GAP Analysis Report 2012

Executive Summary of the 2012 Report
 
In spite of rapid change in the ethnic diversity of the region, Whites are expected to remain the largest ethnic group among the young adult population of the region through 2020, in a state with a Hispanic majority for this age group.
 
The 2012 report offers longitudinal data going back to 2006 for college readiness indicators pertaining to regional high school graduates.  Data about college readiness (measured by TAKS scores of graduates in English Language Arts, mathematics and both subjects, and by SAT/ACT results) showed patterns of progress were very similar for the state and region.  Student scores on the TAKS have increased over time.  Gaps in the achievement of ethnic, gender, and socioeconomic subgroups continued, but are narrowing.  SAT/ACT data, national indicators, showed similar modest increases in percentages of students taking the tests in the state and region. Data showed slight decreases or only small gains in achievement with a tendency for students in the region to score slightly higher than those in the state.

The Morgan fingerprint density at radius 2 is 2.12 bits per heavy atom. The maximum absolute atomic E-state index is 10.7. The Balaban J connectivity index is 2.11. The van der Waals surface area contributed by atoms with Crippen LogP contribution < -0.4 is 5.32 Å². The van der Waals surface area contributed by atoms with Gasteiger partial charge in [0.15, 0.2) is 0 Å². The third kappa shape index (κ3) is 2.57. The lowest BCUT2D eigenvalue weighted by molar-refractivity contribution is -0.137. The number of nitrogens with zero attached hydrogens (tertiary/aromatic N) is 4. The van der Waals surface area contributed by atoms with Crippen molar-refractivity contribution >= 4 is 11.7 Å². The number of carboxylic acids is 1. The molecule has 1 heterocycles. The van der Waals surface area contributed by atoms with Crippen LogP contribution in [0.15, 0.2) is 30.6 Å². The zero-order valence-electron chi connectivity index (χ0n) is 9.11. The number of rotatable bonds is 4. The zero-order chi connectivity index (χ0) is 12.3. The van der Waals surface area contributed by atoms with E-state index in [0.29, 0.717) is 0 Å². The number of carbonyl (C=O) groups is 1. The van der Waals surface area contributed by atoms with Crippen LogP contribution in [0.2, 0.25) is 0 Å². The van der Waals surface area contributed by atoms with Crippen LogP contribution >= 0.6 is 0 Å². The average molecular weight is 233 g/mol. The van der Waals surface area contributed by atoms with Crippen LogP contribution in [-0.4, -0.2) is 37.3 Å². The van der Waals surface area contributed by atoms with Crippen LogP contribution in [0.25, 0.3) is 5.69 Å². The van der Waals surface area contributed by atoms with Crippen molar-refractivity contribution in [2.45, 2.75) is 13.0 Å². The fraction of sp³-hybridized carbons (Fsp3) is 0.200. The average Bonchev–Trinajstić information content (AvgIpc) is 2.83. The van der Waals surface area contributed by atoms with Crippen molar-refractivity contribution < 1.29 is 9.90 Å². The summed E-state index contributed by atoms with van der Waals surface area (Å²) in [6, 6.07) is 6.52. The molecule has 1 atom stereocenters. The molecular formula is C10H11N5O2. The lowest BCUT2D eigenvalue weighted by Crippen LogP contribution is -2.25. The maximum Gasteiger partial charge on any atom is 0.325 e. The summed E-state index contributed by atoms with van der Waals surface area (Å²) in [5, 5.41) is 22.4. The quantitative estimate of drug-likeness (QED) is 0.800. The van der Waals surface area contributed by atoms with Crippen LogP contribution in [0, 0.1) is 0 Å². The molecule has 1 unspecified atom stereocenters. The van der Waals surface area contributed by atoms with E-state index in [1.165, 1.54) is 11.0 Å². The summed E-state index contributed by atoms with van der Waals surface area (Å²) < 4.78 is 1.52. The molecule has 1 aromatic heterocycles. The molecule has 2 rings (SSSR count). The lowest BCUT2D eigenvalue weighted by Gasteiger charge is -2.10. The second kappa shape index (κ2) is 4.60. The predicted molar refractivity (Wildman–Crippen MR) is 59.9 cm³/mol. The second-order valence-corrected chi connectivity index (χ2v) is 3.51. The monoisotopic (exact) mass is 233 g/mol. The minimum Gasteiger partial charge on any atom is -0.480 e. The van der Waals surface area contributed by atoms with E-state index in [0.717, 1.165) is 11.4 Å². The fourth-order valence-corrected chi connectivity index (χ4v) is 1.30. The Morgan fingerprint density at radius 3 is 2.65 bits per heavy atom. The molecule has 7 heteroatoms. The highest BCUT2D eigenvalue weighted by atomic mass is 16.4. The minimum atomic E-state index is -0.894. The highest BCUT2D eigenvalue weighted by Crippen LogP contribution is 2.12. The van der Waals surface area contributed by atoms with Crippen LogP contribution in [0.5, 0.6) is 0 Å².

Percentages of high school students enrolled in advanced courses have increased by -over 10% in the state and region since 2003.  Breaking out dual credit enrollment since 2009 shows the region lagged behind the state more than 10%  on this college readiness measure.
 
Since 1996, numbers of students enrolled in higher education in Dallas, Denton, Collin, and Tarrant counties has doubled.  In spite of increasing college enrollment for all subgroups, there were gaps for African American and Hispanic compared to White students, for males compared to females, and for socioeconomically disadvantaged students.
 
Students who entered college not requiring developmental education were more likely to graduate or to persist in their programs than those requiring developmental education.   More than 50% of regional students who entered 2-year colleges require developmental education.   Students in the region who entered 4-year colleges not requiring developmental education were less likely to graduate than those of the state in general.  Of high school graduates who entered postsecondary education in the region, 26% completed a degree or certificate within 6 years, which is similar to the state.
 
The employment rate for graduates of 2-year colleges in the region was about 69% and for 4-year colleges in the region about 74% from 2009 to 2011.  The employment picture in terms of employment rate and mean wage was generally better for students in the region than in the state.